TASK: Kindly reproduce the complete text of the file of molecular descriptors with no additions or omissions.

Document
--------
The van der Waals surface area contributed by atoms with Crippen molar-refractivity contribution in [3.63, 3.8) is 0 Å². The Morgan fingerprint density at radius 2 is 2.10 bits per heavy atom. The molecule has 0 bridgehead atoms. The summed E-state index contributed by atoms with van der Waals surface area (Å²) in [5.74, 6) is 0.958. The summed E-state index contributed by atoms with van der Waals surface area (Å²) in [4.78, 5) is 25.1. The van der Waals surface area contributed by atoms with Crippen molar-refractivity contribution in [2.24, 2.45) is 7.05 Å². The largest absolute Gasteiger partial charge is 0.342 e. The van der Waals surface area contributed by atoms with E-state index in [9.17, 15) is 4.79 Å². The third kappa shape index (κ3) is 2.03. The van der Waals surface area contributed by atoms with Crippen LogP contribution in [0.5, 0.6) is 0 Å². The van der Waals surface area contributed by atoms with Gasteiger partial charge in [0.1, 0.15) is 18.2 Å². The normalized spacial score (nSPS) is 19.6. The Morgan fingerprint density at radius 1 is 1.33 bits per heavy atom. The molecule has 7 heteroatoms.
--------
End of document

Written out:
The van der Waals surface area contributed by atoms with Crippen molar-refractivity contribution in [3.63, 3.8) is 0 Å². The Morgan fingerprint density at radius 2 is 2.10 bits per heavy atom. The molecule has 0 bridgehead atoms. The summed E-state index contributed by atoms with van der Waals surface area (Å²) in [5.74, 6) is 0.958. The summed E-state index contributed by atoms with van der Waals surface area (Å²) in [4.78, 5) is 25.1. The van der Waals surface area contributed by atoms with Crippen molar-refractivity contribution in [2.24, 2.45) is 7.05 Å². The largest absolute Gasteiger partial charge is 0.342 e. The van der Waals surface area contributed by atoms with E-state index in [9.17, 15) is 4.79 Å². The third kappa shape index (κ3) is 2.03. The van der Waals surface area contributed by atoms with Crippen LogP contribution in [0.5, 0.6) is 0 Å². The van der Waals surface area contributed by atoms with Gasteiger partial charge in [0.1, 0.15) is 18.2 Å². The normalized spacial score (nSPS) is 19.6. The Morgan fingerprint density at radius 1 is 1.33 bits per heavy atom. The molecule has 7 heteroatoms.